Do you know how sometimes a really, really good local album seems to come out of nowhere? Well, it’s happened again. The upstart New Hampshire band called Famous Jane, brain child of producer-singer-songwriter-guitarist Hank Decken, just released their debut album, New Persuasion.
Decken recorded this disc at his own recording studio in Rochester, New Hampshire. Aside from featuring himself on guitars and vocals, Decken wisely cast Kim Riley as the album’s primary lead vocalist. A rangy, experienced singer, Riley brings quite a rich voice to the proceedings. For his rhythm section, Decken brought in five string bass player Tom Davis and prog-rock drummer Ron Stewart. Drummer Travis Barton plays on one track.
Famous Jane open their disc with title track “New Persuasion.” The band rolls right in with palpable, catchy instrumentation and Riley’s lead vocal sounding real as it smoothly rides this roots rock anthem like a Harley on a hilly route. Decken’s lead guitar, chockfull of rustic charm, roots this song in the Americana tradition with its tasteful perks. He pays out a meaningful melodic line, one that keeps hitting the ear and the heart just right, augmenting the feeling of the song perfectly. Moments when the lead guitar line and Riley’s vocal sustains happen simultaneously make the listener realize there is more good music to come. There is just too much potential in the first song not to.
“Rain On Me” is a total gem. Riley’s rich vocal timbre imbues this one with a spiritual ebullience. Her vocal melody line, empowered by her rangy belts, tasteful sustains, and gritty emotive presentation, is a perfect sister to Decken’s rootsie, twangy guitar line. Not to mention another fine layer of flavoring from Decken’s Dobro. Riley sings it like she means it while that old time country roots guitar also does a lot of the talking. A bunch of drum fills from Stewart help keep it rooted while smacking the song through its changes.
“Beside You” rides a dual vocal line well, Decken and Riley serving up a solid, earthy substance, blending like they were born to sing together. Meanwhile, Decken’s guitar carries a lot of weight with its tasteful twists and turns, motor powered as it moves forward. The chorus here is catchy enough for radio, if only radio knew what to do with this genre in 2015.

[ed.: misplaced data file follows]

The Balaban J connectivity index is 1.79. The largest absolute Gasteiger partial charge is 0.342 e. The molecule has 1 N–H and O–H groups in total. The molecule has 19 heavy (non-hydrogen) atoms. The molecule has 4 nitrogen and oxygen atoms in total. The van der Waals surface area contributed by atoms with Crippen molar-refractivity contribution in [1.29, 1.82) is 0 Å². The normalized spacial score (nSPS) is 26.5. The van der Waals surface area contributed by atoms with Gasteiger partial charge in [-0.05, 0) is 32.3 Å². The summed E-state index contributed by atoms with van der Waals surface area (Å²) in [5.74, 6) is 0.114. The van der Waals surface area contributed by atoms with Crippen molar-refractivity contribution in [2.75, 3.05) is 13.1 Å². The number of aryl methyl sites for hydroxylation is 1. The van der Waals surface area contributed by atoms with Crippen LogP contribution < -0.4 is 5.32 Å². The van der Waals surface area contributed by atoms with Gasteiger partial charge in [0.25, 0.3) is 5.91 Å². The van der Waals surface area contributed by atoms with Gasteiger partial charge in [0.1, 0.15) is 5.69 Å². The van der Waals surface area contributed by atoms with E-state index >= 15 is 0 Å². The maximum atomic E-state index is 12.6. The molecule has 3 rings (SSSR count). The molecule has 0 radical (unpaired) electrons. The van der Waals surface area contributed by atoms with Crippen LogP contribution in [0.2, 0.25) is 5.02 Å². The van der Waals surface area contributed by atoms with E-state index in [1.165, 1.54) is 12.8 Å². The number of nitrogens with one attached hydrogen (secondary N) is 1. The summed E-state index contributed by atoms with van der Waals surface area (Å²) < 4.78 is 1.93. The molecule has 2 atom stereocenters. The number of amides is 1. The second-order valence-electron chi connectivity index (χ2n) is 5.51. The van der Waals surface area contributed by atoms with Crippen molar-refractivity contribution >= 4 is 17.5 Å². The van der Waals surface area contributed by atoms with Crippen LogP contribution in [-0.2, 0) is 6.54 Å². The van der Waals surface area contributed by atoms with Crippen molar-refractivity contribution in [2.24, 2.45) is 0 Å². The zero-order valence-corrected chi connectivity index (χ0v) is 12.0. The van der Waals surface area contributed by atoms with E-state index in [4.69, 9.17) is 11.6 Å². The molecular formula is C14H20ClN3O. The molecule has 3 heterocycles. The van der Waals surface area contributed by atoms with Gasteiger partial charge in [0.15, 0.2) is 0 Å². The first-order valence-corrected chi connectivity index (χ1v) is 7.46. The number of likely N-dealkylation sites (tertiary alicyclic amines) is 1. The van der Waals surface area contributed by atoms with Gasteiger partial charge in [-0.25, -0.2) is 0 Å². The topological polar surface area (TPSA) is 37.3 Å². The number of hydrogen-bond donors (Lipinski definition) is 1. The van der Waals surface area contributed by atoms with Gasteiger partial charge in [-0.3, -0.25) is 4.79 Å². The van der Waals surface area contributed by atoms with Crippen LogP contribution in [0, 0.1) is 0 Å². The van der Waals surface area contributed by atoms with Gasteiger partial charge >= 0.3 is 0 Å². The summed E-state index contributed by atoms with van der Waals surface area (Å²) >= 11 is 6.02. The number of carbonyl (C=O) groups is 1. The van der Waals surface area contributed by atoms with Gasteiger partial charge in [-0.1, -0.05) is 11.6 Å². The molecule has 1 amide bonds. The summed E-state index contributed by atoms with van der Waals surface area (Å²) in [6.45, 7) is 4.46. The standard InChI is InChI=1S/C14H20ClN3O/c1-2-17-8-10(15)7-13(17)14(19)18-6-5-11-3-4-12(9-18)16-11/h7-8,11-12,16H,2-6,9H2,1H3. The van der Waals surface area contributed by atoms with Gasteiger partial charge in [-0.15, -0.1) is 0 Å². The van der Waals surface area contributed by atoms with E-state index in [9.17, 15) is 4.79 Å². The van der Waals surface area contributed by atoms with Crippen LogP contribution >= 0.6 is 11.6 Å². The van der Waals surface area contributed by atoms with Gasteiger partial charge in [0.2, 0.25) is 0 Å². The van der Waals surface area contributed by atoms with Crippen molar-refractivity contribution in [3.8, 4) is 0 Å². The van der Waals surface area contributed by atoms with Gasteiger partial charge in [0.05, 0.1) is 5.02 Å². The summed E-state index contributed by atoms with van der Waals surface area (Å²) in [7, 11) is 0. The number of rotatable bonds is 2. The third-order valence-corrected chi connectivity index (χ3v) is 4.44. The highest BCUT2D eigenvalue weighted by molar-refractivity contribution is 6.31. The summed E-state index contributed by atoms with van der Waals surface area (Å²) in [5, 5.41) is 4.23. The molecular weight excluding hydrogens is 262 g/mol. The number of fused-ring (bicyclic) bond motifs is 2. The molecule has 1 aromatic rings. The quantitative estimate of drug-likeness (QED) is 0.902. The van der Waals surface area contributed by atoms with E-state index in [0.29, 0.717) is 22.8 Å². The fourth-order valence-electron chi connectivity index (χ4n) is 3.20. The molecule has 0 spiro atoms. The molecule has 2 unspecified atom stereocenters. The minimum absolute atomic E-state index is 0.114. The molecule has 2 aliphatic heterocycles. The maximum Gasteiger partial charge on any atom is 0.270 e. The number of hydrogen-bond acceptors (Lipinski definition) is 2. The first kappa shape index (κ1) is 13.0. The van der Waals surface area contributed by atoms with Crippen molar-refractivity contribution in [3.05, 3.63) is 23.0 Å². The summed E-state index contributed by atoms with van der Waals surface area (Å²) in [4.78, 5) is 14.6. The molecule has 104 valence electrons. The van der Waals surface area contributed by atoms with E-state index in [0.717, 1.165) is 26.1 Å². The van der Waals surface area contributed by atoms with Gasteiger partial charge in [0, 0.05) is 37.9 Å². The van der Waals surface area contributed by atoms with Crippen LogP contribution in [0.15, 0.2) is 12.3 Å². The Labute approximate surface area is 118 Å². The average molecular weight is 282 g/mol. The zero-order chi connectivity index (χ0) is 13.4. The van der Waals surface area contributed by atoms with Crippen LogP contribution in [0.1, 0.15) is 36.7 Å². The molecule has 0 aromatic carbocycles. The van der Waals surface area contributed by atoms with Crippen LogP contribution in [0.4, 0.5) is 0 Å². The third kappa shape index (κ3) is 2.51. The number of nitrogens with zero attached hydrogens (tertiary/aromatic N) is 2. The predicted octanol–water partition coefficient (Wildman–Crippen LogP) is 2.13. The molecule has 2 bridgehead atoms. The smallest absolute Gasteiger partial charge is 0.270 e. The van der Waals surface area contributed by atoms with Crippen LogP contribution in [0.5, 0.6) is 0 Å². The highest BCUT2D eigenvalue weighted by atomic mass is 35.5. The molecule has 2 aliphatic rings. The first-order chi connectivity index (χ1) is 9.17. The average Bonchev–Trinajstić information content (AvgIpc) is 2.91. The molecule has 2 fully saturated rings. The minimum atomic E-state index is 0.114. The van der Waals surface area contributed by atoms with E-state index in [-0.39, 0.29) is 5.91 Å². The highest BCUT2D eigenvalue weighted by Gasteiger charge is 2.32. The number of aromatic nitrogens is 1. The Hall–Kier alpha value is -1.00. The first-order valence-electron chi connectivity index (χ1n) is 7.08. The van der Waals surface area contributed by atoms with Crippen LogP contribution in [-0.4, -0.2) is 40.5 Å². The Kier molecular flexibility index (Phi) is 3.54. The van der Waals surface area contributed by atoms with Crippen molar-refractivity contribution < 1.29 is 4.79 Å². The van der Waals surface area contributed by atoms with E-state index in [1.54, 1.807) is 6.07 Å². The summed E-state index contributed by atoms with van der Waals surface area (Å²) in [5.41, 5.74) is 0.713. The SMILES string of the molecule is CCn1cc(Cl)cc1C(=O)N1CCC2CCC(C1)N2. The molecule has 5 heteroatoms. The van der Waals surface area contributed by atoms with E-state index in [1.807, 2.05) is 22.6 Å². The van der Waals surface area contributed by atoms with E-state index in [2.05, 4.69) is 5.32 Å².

Riley’s voice is a soft, whispery beauty on “Bridges,” a down tempo, guitar colored dandy. Electric and acoustic guitars percolate with brittle, tender, rustic notes as the drummer applies a percussive pattern that accompanies well. Bass guitarist Tom Davis meets the song’s need for a beat. He’s the one who carries all of the down tempo activities going on overhead, making it move with considerate timing.
“Rumors” rides in on the strength of Riley’s smooth timbre and Decken’s roots guitar grind. Contrasting Riley’s easeful glide with his own gritty guitar work was an inspired, successful idea. The listener cannot help but get swept along for this traveling number. Both singer and guitarist and rhythm section create a huge feeling of movement, like we’re all traveling together on the band’s tour bus. There are some magic moments here, like when Riley sustains her vocal notes as the guitar briefly rests. Then, Decken’s rustic guitar notes make it sound like his six string is crying out its own emotional needs and wants.
Bumping and thumping, “Say It Again” becomes as catchy in its rhythmic underpinnings as it is in its winsome chorus. Backing and harmony vocals fill this one up with something special, contributing to the sense of motion, the song bringing us somewhere we’d like to be. This could be another radio hit for Famous Jane, a possible niche for Adult Contemporary and or local country formats.
“Real As It Gets” takes it down low, letting Riley’s beautiful voice move around at it’s own graceful pace. She unfurls her smooth vocal melody line like an unveiling of a grand painting. Beneath that voice is an earthy electric guitar, taking its sweet time, making its pretty, roots rock melodic phrase come alive with a wide arcing sweep. The chorus is even more enticing, sounding real, in depth, and it completes the vibrancy of the song with a second sweeping arc. This tune is perfectly architected and its emotive execution is truly artful.
Utilizing a shuffle beat, “Well Learned” will make you want to dance a two step while digging its brittle, homey country rock guitar line. Decken’s lead guitar bristles with authentic, true south of the Mason Dixon line flavoring. Famous Jane close out their album with “Save The Box,” a number that lets Decken showcase more of his feisty country roots guitar style. The perky guitar line and Riley’s brisk vocal clip ride alongside a quick, palpable rhythm section. Together, the four musicians create a motion filled tapestry of lyrics and music, something cut from a good cloth, running like a film clip about Americana life with the soundtrack accompanying the images flowing from the song.
Famous Jane has done exceptionally well on their debut album. This band plays meaningful roots rock music that is chockfull of fine moments among its fine songs. One of the best albums to likely come out of the New England music scene this year, it should be purchased and played immediately.